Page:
In 1986 my father photographed what I assume to be a statue of the Virgin Mary. In the photograph was a street name sign, Catherine Place, so I was able to identify the location and I went to take a look and see if it was still to be seen.
Catherine Place is in the cluster of streets between Victoria Street, Buckingham Gate, Palace Street and Buckingham Palace. A short walk along Buckingham Gate, turn into Wilfred Street and at the junction with Catherine Place, the image remains.
The overall view of the building on the corner of Wilfred Street and Catherine Place is shown in the photo below. The design of the building clearly tells that it was originally a pub. The rounded brick corner – designed for pub signage. The wooden facade on the ground floor, rather than the brick of a normal house. The large corner door. This was originally the Palace Arms.
Knowing that this was originally a pub, and now converted to a residential building, did not give any clue as to why a religious symbol would be on the wall of the building. The name of the pub gave no clue, Palace Arms probably refers to either Palace Street or Buckingham Palace.
I can find no reference to the image in any of my usual reference books or research sources. The City of Westminster Conservation Area Audit includes the following reference to the building but does not include any mention of the statue:
“On the corner of Wilfred Street and Catherine Place is a redundant pub front. Although no longer in use, the frontage survives, with Corinthian pilasters marking each window opening and projecting console brackets to either side of the entablature that projects over the blocked entrance.”
The audit report includes a photo of the building which includes the statue, but there is no reference – either it has no historical significance, or perhaps the authors of the Conservation Area Audit also could not find any reference as to why it was there.
I checked the London Metropolitan Archives Collage image site. There are some photos of the area, including the following from 1974, but no images which show the building when the pub was open, or images of the building older than 1974. The photo does confirm that the statue of the Virgin Mary was there in 1974.
The statue of the Virgin Mary is obviously maintained. If you look at the 1986 and 2019 photos, it has been repainted and a forearm and hand has been added.
I then turned to the 1895 Ordnance Survey map to see if there were any clues. In 1895, Catherine Place was named Catherine Street. Look above the end of the word “Wilfred”, and the corner building labelled P.H. is the pub.
There is a possible clue as to the source of the Virgin Mary statue. Look down along Wilfred Street to the junction with Palace Street, and on the corner is a building labelled as a Roman Catholic Chapel.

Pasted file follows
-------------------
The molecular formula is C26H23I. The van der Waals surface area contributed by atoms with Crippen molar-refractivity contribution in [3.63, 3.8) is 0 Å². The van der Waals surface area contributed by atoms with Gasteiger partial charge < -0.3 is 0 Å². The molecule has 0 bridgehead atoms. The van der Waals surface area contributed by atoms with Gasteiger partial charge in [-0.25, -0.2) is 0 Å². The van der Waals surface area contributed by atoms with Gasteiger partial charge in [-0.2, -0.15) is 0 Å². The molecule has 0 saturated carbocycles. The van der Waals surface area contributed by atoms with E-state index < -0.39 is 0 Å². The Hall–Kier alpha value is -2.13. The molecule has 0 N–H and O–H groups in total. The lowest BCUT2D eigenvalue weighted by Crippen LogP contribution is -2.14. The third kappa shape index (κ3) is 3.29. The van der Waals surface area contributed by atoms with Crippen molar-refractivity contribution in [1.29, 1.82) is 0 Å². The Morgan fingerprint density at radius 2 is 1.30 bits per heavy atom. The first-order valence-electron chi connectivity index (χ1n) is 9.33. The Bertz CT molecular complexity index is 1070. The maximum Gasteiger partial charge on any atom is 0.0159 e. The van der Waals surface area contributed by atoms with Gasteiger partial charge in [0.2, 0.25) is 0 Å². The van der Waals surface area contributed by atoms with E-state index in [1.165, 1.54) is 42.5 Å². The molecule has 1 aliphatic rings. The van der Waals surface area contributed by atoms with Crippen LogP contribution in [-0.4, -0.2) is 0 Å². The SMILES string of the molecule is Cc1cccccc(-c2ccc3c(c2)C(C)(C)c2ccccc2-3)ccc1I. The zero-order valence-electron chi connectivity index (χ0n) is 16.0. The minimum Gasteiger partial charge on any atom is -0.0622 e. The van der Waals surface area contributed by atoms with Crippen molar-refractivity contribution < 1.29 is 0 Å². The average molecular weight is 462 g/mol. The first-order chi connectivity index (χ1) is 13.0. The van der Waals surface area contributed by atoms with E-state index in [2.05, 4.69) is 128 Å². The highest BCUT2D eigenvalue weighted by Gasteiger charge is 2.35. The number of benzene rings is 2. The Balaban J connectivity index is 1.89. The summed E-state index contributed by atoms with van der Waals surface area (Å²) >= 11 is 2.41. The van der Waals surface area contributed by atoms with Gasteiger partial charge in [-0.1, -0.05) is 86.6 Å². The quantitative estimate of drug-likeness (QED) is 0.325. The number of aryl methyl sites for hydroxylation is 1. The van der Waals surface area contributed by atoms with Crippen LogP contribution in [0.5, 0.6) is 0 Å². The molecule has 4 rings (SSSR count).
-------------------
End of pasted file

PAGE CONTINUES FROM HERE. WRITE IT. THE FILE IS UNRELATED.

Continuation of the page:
This is the Roman Catholic Chapel today:
This was the chapel of St Peter and St Edward. Originally built in 1856 , with an upper floor added between 1857 and 1858, the lower section of the building was used as a school and the upper section as the chapel.
The chapel provided a special Mass for guardsmen from Wellington and Chelsea Barracks and was known as the Guards Catholic Chapel. It closed in 1975 and later converted to offices. The building is Grade II listed. Visitors to the chapel included in 1965, the former United States First Lady Jacqueline Kennedy.
The side view of the chapel in Wlifred Street shows the windows providing light into the central space of the chapel.
The chapel closed in 1975. The statue of the Virgin Mary was on the side of the building in 1974 – I cannot find any reference to when it first appeared.
Is it possible that the statue was originally part of the chapel, and knowing that the chapel was to close, for some reason it had been moved to the side of the old pub building?
It cannot have been part of the original pub. There appears to have been no relationship between the pub and the chapel, and the name of the pub (Palace Arms) has no religious reference.
Why on the pub building? It is a prominent corner position, looking down Wilfred Street towards Buckingham Gate, but I can find no other reasons why it should be there.
I have also looked for any newspaper reports providing any reason for the statue, but again cannot find any reference. The only reports are of the usual events that you would expect from a London pub, for example from the Morning Post on the 14th November 1842: